Not only his friends but also his foes recalled his heroics. In Israel, Azam is recognised for his bravados, recalled anew when his death was reported prominently in major Israeli newspapers. But in Bangladesh he got mentioned in just a few lines in the inside pages of a few newspapers only.
In the air battles he was like the chivalrous soldiers of yesteryears. It is said that Saladin in one of his battles against Richard the Lionheart displayed his lion heartedness when, learning that Richard had lost his mount had a fresh one sent to him, because he didn't want to fight a battle against an army with a disadvantaged commander. So did Azam, in the 1967 Arab-Israeli War. On one occasion, in spite of having an Israeli aircraft in his gun sight from the enemy's rear, he rolled over and approached the enemy from his side, shooting at his tail instead at his fuselage. The Israeli pilot parachuted safely to earth—to recount the incident.
What the Israeli pilot says also is that as he was descending, Azam made a roll and loop and waved at him before pulling away to shoot down another Israeli aircraft. If Azam had wanted, the Israeli would not have been alive to tell the story to his son, who narrated it to a Bangladeshi officer, in the presence of many other officers who happened to be attending a course in Switzerland in 1979 with him. All Azam had to do was to shoot at the fuselage instead of the tail. And that would have been the end of the Israeli. This reveals the chivalrous as well the humane element in the man. War is not about blood and guts only. He destroyed the Israeli Mystère but afforded a second chance at life to the enemy pilot, acknowledged as such later by the pilot himself. Can there be a greater blend of the humane and the chivalrous in a person? That was Saiful Azam the man. He was a brave man as well as a brave soldier, he rejoiced in adversity just as he triumphed in war, fitting perfectly the definition of both a brave man and a brave soldier as characterised by Seneca 2,000 years ago.
In 1971 April, while in Karachi Masroor Airbase, Azam along with a number of Bengali pilots had planned to hijack a PIA Boeing. But that was aborted, betrayed by a fellow Bengali. He was under surveillance of the Pak authorities and grounded along with all the Bengali officers. He was in on Bir Shresto Matiur Rahman's plan to hijack a PAF trainer, which eventually Matiur did. Azam was arrested, tried and awarded the death penalty which reportedly was commuted at the intervention of the King of Jordan. In Amman a road has been named after him.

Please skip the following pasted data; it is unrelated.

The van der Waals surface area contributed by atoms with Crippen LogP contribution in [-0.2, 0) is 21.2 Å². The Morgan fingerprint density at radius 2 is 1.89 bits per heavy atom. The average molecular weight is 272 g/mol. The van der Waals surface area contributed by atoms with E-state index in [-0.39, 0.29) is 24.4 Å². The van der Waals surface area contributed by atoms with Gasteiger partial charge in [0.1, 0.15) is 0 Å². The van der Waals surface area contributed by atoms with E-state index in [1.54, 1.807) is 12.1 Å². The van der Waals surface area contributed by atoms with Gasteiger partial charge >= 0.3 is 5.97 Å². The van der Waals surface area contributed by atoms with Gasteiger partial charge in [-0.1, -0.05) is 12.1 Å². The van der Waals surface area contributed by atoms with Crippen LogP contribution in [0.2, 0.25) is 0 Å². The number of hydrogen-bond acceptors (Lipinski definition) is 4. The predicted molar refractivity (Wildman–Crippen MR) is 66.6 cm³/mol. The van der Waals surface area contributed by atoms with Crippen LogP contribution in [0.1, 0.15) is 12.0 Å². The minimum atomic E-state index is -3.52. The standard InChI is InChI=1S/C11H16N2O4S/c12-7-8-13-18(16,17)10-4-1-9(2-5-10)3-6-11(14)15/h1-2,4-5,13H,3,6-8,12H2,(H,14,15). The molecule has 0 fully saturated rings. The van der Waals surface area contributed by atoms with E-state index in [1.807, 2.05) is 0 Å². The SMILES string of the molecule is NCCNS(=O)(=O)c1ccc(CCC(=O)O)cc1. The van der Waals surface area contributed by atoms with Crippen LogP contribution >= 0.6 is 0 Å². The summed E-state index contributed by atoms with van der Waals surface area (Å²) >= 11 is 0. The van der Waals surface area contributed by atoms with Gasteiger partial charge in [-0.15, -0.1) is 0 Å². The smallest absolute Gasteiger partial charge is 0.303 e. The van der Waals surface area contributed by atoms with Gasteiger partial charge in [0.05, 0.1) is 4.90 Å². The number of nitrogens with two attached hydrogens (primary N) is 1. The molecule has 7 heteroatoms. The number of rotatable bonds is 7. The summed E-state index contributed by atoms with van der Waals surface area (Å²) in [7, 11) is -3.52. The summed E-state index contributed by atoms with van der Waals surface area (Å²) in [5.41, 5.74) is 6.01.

Azam's accomplishments in air battles make one recall the likes of the Prussian Manfred von Richthofen—better known as the "Red Baron" of First World War fame, or of Wing Commander Douglas Bader, the British ace pilot of Second World War. But Richthofen achieved his accomplishments in 750 days; Azam achieved it in less than 16. Richthofen did not live long enough to enjoy his glory. Azam saw the duly deserved accolades being heaped on him long after the air battles had become a glorious part of history. Richthofen died of injuries suffered in combat. Azam eluded all the bullets the enemy could hurl at him.
There is an axiom in the air forces which goes thus: You will meet bold pilots and you will meet old pilots, but you will never meet an old bold pilot. The stakes are very high against the latter. Azam beat the odds. He lived to be 80, passing away on June 14. Group Captain Azam's name shall forever be etched in history as one of those who conquered the sky.
Brig Gen Shahedul Anam Khan, ndc, psc (Retd), is a former Associate Editor of The Daily Star.